When I first started reading this book, I honestly thought this was going to be one of those super YA stories about a young woman who is on the brink of growing up and falls in love. Yes, it is all those things, but there is so much more to this than just vapid annoyance.
Trigger warning. Please note that this book has themes of:
- Mental health issues
- Eating disorders
- Drug abuse
Here’s more about the book
Freshman year at Harvard was the most anticlimactic year of Danny’s life. She’s failing pre-med and drifting apart from her best friend. One by one, Danny is losing all the underpinnings of her identity. When she finds herself attracted to an older, edgy girl who she met in rehab for an eating disorder, she finally feels like she might be finding a new sense of self. But when tragedy strikes, her self-destructive tendencies come back to haunt her as she struggles to discover who that self really is.
If you’re looking for a sophisticated “adult” read, be prepared. This isn’t for adults. The writing and the voice is way more amateur, but as a young adult novel this voice isn’t meant for adults. This book in general isn’t made for adults because while hitting on some serious adult themes, it’s still made for teenagers.
The only thing that really irked me about the book was the writing and the voice. However, I also took it with a grain of sand because Florence Gonsalves had a point in writing this book with that particular voice.
Aside from that, this was one randomly deep book. I picked this up because I wanted to read something light and simple. With the word “love” and a cute picture of a Venus Fly Trap, I thought that this would be one of those books. However, what I got was quite the opposite.
The main character, Danny (short for Dandelion, which is kind of cringe-y for a name), is a young driven woman who during her first year at Harvard suffered from so much stress and disorder in her life that she was placed in a special hospital for her eating disorder. The story begins with her release from the hospital and trying to reconnect with her friends during summer break. She has until the end of the summer to decide if she wants to go back to Harvard after she’s feeling better.
During that time, she’s faced with her best friend, Sarah, who has changed drastically within the ten months they were separated for school. She also meets a friend she met at the hospital, Bugg, who later becomes her love interest.
I think that if you’re a person who has ever had a best friend throughout your childhood and suddenly feel the strain of leaving each other for school, then this book will resonate with you. You may not be suffering from an eating disorder or even questioning your sexuality, but if you thought your friends would be friends forever and now it’s not then this will ring in your ears like the bells of Notre Dame.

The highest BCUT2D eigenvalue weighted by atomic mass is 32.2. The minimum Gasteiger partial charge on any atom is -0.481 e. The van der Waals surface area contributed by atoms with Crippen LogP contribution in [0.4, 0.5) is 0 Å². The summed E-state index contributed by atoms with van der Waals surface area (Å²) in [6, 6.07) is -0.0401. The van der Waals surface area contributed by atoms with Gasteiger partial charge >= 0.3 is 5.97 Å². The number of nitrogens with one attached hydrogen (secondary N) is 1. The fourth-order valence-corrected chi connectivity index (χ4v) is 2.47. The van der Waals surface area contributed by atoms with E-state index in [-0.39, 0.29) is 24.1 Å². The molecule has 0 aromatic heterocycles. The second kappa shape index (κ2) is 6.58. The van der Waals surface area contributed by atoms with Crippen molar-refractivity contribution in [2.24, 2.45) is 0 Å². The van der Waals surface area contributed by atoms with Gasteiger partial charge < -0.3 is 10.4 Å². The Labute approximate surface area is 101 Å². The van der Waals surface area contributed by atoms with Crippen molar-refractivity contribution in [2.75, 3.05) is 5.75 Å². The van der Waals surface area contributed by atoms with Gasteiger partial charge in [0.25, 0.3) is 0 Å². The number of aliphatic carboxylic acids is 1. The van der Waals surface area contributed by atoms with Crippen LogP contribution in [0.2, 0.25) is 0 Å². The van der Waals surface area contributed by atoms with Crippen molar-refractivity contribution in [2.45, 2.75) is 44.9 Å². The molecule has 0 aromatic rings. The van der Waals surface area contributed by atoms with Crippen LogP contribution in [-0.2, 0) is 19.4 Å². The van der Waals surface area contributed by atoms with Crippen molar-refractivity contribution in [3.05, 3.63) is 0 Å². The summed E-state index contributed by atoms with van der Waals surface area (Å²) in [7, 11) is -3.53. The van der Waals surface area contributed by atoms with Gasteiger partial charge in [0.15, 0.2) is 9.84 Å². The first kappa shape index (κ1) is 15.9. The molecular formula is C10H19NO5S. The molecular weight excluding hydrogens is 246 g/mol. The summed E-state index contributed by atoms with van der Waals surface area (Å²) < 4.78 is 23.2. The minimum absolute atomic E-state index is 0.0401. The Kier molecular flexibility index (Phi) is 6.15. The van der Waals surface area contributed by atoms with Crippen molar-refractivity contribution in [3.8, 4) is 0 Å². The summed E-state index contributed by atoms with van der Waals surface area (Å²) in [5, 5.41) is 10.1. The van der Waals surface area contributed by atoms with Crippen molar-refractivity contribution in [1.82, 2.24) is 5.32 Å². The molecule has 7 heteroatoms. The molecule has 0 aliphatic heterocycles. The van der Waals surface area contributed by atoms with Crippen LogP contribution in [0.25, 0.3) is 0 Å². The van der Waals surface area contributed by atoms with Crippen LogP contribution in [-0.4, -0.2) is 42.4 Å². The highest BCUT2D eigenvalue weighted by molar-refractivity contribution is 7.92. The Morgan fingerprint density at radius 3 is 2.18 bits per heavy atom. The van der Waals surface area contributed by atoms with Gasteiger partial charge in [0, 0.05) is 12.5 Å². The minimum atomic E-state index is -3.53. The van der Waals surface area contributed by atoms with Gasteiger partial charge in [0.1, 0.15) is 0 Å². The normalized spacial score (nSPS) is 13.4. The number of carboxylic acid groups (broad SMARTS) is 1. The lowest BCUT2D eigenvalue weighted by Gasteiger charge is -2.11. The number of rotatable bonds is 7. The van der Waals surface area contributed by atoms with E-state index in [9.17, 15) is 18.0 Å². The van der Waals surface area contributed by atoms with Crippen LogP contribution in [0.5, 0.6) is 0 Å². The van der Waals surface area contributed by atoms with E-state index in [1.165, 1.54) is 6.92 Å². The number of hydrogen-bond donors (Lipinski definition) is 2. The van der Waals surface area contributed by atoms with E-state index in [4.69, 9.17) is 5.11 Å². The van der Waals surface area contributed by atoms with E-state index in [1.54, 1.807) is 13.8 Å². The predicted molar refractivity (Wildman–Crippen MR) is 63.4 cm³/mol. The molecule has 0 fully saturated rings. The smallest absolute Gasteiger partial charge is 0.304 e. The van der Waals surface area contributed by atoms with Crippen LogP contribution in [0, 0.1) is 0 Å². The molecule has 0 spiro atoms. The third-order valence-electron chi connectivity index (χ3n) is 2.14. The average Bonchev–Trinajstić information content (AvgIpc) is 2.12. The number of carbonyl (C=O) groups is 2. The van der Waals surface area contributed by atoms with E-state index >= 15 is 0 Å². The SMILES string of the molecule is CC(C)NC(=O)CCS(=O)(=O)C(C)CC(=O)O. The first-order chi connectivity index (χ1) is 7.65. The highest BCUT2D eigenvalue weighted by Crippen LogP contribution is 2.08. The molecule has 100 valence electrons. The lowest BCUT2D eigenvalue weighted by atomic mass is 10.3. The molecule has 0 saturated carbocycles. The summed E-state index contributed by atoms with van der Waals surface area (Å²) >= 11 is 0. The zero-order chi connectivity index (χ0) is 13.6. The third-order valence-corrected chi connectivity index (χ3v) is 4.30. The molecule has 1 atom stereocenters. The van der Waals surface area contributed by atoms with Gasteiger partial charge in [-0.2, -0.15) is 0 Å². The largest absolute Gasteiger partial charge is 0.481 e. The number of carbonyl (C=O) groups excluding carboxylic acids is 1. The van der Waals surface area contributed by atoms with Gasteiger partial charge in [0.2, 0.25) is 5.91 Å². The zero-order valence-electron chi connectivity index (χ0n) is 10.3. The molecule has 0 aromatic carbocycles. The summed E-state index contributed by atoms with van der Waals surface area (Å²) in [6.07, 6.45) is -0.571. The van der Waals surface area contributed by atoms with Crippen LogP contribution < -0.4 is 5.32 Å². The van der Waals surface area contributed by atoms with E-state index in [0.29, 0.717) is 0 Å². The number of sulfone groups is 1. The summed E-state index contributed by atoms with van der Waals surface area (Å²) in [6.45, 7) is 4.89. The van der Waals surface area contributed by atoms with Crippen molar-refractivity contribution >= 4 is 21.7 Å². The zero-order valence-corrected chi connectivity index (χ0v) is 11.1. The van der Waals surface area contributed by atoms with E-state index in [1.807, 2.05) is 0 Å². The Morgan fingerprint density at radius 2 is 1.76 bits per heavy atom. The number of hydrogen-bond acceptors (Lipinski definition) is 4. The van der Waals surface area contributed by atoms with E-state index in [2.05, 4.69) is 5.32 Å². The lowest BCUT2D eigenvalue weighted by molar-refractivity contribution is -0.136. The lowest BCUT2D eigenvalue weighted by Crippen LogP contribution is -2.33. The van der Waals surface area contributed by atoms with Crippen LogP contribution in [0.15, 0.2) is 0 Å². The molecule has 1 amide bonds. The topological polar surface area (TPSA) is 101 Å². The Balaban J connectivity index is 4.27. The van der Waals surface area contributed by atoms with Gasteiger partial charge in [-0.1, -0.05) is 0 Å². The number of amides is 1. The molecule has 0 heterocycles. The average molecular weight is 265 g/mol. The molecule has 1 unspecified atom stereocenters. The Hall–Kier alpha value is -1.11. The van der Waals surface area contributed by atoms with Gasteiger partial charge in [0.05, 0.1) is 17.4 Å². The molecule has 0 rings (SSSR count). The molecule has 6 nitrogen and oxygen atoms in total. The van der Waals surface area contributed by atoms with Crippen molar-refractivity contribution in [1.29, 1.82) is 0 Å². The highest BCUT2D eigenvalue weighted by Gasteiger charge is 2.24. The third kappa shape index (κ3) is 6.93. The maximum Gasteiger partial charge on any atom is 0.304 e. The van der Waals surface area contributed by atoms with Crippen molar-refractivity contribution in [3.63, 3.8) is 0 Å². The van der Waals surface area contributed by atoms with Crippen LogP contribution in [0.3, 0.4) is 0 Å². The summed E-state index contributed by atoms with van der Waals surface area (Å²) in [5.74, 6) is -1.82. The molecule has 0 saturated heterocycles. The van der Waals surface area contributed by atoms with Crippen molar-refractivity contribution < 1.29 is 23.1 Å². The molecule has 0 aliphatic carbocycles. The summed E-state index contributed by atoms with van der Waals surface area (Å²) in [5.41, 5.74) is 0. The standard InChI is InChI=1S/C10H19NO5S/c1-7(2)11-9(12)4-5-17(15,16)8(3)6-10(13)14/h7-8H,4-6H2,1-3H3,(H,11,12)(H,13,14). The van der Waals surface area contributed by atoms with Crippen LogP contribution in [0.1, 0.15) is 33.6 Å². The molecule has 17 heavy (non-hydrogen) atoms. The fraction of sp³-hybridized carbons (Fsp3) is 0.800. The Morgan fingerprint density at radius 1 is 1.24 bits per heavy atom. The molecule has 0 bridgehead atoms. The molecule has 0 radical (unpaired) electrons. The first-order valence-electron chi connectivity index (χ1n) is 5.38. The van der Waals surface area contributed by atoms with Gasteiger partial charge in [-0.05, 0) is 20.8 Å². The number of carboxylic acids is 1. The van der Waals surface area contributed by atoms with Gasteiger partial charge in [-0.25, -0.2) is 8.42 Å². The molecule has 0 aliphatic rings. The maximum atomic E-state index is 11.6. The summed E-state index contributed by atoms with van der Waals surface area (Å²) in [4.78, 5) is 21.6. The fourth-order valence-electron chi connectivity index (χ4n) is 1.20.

I really liked this book because I resonated with that. Also, I resonated with some of the mental health issues Florence Gonsalves brings up. While I don’t have an eating disorder, it’s been considered that Bulimia and Anorexia both have underlying symptoms of OCD. The inability to control everything around them materializes in control over your own body and your food intake. It becomes an obsession with obsessive thoughts. For example, being able to look at a piece of food and not spiral out of control on what would happen if you ate that food.
It was really difficult to read Danny’s relationship with food. She’s always wearing mu-mus because she’s ashamed of the way her body looks. You find her vegan-ness to be more of a way to control her calorie intake than really anything to do with the harm of innocent creatures. You can see the symptoms in everything she says (lots of denial), her binge eating habits, her inability to tell the truth, etc.
I think the only thing I felt was a little unbelievable was the levels of Hell she found herself in. Most people don’t experience as much pain and loss as Danny does and somehow Danny gets through ALL of it before the end of the book. In the realism of the book, I had to ding it because it just doesn’t seem feasible that she can have that much woe at one time. Perhaps it is and there are some people who experience everything at once. When it rains it pours.
But in the end, I really liked this book and it kept my attention the entire time. Now I really need something a little bit more simple and fun.
- Type of book: Paperback, 352 pages
- Publisher: Little, Brown Books for Young Readers (May 15, 2018)
- Rating: 3/5 stars
I received a copy of this book from The Novl for free in exchange for an honest review. My opinions have not been influenced by the publisher or the author.